Quantity Growth – new line or modify existing?

Here again is one of the conundrums of how we manage (specifically related to progress measurement. Consider a project with some concrete and steel.

If we have a change in quantity for a foundation, where do we capture the change and what does it look like in our database. Too often, we look at this and manage it using a simple excel file – which can make the process easy. However, this is a very complex issue. If we add a line item and base our progress off committed quantities, we will have to update 2 line items with %’s. However, so many options exist to capture this.

And again, if instead this item is managed at the “control account” level, all we need is the total actual quantity, or simply the overall % for the control account. When you look at the above from a control account level, you capture all the detail, but yet for % management, you can disregard all the %’s to the details and only insert a % to the control account.

Which method is right, which method fits into your cost/progress system, which approach aligned to your specifications?

In the second method above, you loose the ability to calculate a specific % for variations. So again, we have taken just a simple issue, and created a complex nightmare.  Obviously, we all solve these problems day in and day out. The issue here is again just to bring this topic to light and how the new range of cost tools may not be flexible enough to really capture what we do – nor should they! The real answer is as we all do now, some detail is managed inside excel and some abstraction ends up in the system.

Control Account Management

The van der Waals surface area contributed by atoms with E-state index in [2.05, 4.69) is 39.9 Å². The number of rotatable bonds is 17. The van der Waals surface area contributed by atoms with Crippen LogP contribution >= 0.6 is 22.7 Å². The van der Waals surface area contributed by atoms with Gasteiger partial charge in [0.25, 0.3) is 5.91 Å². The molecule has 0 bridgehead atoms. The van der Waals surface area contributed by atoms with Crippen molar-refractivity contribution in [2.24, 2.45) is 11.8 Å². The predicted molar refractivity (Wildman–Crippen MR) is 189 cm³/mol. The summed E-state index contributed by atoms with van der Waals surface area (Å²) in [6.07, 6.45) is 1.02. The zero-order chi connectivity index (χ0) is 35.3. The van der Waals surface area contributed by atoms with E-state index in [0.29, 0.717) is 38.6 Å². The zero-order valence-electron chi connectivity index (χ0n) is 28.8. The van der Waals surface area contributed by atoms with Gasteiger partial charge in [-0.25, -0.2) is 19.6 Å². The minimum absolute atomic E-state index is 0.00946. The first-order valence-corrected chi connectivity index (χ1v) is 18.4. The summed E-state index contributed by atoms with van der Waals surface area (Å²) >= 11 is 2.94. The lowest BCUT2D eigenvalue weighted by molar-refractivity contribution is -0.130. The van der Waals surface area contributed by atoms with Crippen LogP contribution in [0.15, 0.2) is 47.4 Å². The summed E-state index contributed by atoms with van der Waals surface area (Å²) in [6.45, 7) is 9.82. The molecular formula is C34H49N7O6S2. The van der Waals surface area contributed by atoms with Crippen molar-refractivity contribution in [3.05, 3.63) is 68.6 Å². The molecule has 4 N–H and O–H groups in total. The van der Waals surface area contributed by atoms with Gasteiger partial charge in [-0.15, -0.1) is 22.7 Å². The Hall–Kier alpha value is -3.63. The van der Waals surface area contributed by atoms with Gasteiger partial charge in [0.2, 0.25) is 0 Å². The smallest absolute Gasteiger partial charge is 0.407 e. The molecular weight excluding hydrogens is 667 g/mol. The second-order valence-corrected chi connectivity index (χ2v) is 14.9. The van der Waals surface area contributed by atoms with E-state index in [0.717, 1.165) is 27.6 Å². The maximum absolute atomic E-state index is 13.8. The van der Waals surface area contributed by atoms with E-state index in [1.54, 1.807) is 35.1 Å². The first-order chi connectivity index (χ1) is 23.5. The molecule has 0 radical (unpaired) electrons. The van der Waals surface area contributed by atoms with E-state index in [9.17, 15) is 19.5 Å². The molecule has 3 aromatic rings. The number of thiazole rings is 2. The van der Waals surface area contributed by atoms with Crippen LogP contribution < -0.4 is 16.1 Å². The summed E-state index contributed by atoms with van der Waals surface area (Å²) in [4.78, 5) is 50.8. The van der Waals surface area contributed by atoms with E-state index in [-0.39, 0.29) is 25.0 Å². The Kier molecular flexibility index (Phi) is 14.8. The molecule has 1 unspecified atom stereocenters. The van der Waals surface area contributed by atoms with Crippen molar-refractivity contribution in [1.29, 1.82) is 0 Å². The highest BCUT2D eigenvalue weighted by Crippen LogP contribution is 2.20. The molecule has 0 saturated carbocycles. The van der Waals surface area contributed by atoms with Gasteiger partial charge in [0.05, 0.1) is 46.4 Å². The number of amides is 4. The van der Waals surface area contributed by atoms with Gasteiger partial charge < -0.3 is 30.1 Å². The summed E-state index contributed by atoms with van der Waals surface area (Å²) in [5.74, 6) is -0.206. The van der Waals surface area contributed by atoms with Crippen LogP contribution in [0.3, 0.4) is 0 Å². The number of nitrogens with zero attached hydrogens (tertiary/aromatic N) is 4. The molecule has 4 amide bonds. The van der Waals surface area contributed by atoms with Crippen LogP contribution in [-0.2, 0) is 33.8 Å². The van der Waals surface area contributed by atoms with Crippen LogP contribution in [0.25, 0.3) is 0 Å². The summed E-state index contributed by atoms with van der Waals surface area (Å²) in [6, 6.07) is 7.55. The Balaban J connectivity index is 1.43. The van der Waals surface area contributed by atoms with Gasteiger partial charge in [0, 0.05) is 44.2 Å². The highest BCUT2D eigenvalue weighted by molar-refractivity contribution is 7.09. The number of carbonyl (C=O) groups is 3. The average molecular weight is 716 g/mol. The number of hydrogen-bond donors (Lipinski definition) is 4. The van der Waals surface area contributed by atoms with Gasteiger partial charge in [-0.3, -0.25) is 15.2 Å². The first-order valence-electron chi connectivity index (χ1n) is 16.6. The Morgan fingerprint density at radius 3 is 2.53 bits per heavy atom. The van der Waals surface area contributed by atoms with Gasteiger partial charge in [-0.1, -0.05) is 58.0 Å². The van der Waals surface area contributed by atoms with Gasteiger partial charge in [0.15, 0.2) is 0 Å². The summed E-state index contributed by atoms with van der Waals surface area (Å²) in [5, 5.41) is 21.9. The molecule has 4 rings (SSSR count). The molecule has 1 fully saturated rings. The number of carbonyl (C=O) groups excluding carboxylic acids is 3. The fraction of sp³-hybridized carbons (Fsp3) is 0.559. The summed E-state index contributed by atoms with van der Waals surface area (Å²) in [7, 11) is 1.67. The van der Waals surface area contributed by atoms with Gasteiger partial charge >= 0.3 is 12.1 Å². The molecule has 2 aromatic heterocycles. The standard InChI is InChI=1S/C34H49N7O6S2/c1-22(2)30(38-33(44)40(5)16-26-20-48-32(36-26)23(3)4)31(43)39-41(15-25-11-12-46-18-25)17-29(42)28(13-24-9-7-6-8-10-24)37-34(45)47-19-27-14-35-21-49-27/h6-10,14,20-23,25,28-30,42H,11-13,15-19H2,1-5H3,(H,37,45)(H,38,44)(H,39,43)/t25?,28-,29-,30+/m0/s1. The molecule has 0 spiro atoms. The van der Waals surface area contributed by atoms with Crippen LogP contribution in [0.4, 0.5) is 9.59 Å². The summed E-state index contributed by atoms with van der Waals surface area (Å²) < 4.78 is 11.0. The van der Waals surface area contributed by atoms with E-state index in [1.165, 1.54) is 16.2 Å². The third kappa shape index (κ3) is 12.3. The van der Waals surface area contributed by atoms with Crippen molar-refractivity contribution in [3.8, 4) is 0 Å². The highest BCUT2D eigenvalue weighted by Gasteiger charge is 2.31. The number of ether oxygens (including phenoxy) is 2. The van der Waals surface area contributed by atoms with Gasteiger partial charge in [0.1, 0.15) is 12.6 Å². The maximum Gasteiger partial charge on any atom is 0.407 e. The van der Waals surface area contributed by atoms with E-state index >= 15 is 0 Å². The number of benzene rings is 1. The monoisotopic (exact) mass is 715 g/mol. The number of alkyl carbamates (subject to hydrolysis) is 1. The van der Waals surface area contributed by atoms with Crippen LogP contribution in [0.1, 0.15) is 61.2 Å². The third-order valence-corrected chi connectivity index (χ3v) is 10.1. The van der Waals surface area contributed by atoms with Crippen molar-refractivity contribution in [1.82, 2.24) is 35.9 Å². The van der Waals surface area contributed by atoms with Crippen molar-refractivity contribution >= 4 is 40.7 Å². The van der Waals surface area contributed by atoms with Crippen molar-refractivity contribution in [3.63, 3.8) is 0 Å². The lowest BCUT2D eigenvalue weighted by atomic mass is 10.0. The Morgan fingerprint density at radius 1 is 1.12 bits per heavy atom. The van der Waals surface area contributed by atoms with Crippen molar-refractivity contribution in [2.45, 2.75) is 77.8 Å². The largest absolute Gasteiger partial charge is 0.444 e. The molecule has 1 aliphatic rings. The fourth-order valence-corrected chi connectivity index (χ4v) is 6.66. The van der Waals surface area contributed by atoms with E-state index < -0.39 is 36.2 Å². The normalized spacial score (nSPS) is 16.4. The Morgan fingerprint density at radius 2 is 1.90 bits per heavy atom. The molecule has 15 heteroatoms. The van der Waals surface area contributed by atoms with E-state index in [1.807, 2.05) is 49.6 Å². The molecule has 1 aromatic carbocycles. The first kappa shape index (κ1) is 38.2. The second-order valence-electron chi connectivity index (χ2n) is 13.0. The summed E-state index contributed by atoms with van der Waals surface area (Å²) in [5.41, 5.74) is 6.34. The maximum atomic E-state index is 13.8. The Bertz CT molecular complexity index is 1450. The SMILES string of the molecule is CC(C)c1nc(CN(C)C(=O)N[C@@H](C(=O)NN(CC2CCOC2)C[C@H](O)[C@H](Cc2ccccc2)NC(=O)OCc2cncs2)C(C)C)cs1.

In the above, we have seen the importance of picking the right control account level of detail, but, we perhaps haven’t conceptualized what a controls account is in the first place. For “control account” management, we want to manage “SCOPE”. For this package of scope, we sum up all the detail coded to the same codes.


When we look at scope, it is much easier to compare against our estimate which was built to this level before we had to detail with specified growth, claims, site instruction and even contractor commitment. This is why we want control account management and why so many cost tools are forcing us down this path.

Whats the Problem?

In the above example, the “control account” is meaningless. We can not “manage” anything at the control account level. The control account is only a metric.

Instead we are going to manage our contracts in isolation. Each contract will have its own specifics and likely its own approvals when we modify a forecast or a commitment.

A solution to this conundrum is to split the above into 4 control accounts (or more). However, that creates a nightmare for everyone dealing with the new cost systems where creating cost accounts, loading budgets and costs is not straight forward. Doubly so as we haven’t even begun to discuss at what level we manage our time phased data.

All the new tools also allow us to manage “detail items”. Budget again, as soon as you start to push the level of detail of management into the detail items, you may as well make the detail item its own control account.

The Problem is – Whats the right Level of Detail?